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Research

Writing impact for UKRI

We've been chatting UKRI bids with Queen Mary's School of Electronic Engineering and Computer Science!

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Reetika is a Research Impact Officer at Queen Mary University of London, specialising in health, engineering and computer science.

@ree_s89

@QMULimpact

r.suri@qmul.ac.uk

 

On Tuesday 2nd June, Queen Mary’s Research Impact Team held a bespoke training session for researchers in our School of Electronic Engineering and Computer Science. The topic of the session was ‘Impact for UKRI applications: New Guidance 2020’. This was in response to UKRI’s January 2020 announcement that for funding calls launched after 1st March 2020 there will be no separate Pathways to Impact section. UKRI reiterated that:UKRI's logo

The impact agenda is vital. UKRI exists to fund the researchers who generate the knowledge that society needs, and the innovators who can turn this knowledge into public benefit. Pathways to Impact has been important in driving a culture change and the requirement to capture this in a separate section is no longer needed.

41 researchers attended and we discussed impact, what the changes to UKRI guidance mean for researchers applying for EPSRC grants and impact tools, resources and support available at Queen Mary. We were also lucky enough to have Hamit Soyel talk about his impact journey from research to start-up and Mark Sandler talk about what makes excellent impact from a reviewer’s perspective.

Research Impact Officer, Tom Horner talked about integrating creative and ambitious impact plans into proposals. He also advised researchers to think about their impact objectives, delivery milestones, monitoring, evaluation and costs. EPSRC assesses impact as part of both their primary and secondary criteria for grant applications.

Hamit talked about the challenges he’s faced in setting up the Queen Mary spin-out, Dragonfly Technology Solutions Ltd. The key take home messages were that setting up a start-up is hard work and takes a significant amount of time. Being flexible in modifying plans in response to feedback and persistence are essential.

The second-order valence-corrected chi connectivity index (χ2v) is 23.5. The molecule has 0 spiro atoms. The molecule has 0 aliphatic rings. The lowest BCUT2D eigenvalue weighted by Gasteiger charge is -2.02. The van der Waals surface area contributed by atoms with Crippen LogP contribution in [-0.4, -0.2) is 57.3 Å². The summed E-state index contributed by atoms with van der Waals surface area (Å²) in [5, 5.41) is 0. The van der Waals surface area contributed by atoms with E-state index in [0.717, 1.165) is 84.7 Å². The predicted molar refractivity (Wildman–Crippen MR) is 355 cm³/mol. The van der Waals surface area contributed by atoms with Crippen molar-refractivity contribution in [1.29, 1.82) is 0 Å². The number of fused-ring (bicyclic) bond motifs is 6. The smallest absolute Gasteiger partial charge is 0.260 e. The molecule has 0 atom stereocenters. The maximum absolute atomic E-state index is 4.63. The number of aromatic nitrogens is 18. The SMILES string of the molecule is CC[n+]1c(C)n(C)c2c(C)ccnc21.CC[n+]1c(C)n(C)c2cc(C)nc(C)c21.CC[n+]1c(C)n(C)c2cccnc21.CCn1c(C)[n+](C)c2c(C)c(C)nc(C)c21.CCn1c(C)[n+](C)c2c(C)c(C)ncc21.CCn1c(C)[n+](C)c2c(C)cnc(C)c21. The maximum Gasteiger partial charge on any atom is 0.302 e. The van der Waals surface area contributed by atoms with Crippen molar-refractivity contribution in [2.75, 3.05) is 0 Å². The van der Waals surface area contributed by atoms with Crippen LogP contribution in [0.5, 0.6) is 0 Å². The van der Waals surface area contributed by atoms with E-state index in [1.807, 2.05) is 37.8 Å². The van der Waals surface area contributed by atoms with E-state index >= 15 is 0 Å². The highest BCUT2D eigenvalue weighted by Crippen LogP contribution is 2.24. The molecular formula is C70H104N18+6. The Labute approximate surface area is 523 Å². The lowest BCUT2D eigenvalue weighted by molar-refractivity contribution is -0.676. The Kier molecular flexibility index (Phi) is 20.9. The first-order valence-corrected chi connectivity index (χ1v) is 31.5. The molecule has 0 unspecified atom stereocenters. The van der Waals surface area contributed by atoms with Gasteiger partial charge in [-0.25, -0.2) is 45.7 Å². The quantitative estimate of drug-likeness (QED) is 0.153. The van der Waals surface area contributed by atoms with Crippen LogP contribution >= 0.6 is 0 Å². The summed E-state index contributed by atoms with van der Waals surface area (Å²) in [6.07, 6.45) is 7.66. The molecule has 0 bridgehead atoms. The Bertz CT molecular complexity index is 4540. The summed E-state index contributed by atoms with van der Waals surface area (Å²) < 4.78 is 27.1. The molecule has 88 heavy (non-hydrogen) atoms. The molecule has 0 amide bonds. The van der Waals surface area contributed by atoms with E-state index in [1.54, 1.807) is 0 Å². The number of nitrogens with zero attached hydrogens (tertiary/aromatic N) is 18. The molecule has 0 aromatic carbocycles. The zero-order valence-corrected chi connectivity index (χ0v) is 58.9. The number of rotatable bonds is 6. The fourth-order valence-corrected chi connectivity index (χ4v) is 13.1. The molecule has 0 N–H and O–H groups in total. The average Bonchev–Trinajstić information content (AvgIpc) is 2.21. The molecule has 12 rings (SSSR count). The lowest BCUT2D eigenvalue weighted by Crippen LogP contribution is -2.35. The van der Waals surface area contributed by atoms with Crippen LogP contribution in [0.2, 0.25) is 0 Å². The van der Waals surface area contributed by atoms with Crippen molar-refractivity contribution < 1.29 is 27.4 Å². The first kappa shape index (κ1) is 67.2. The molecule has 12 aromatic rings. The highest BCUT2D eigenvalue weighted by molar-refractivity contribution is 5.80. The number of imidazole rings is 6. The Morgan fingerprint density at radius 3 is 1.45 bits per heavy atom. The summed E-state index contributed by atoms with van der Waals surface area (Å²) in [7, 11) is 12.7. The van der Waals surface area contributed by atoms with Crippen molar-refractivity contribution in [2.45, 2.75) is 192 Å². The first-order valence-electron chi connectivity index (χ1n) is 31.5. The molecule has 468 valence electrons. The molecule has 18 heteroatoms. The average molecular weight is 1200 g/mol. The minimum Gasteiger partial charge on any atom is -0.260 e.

Mark emphasised the need to make impact integral to the research and that successful activities take time, planning and ambition. He gave researchers some practical tips such as having an impact work package, using Queen Mary’s Impact Acceleration Accounts and making use of Queen Mary’s and departmental ties with the community or local MPs, for example, to achieve impact.

Finally, Research Impact Officer, Reetika Suri discussed the impact journey from research activity to dissemination and impact. She advised considering the type of impact, beneficiaries, engagement activities, costs and measures of success when planning impact. Particularly for EPSRC applications, a discussion of national importance is vital, for example, how many lives could the research save, how much money could be saved or how will government priorities be addressed?

The Team collected baseline and post-session feedback by asking researchers ‘what do you know about impact?’

We also asked attendees how well they understood the new UKRI guidance after the session.

Delivering an interactive online training session brings its own set of challenges but we have found that doing so attracts higher numbers of attendees and allows attendees to participate in our training more flexibly.

Thus, our plan is to carry on offering online training alongside face-to-face training when the COVID pandemic ends in order to reach wider audiences.

Queen Mary’s Research Impact Team is actively thinking about our current training offer so if you have any questions, feedback or want to arrange bespoke training in your School/Institute, please get in touch with our training lead, Reetika Suri r.suri@qmul.ac.uk

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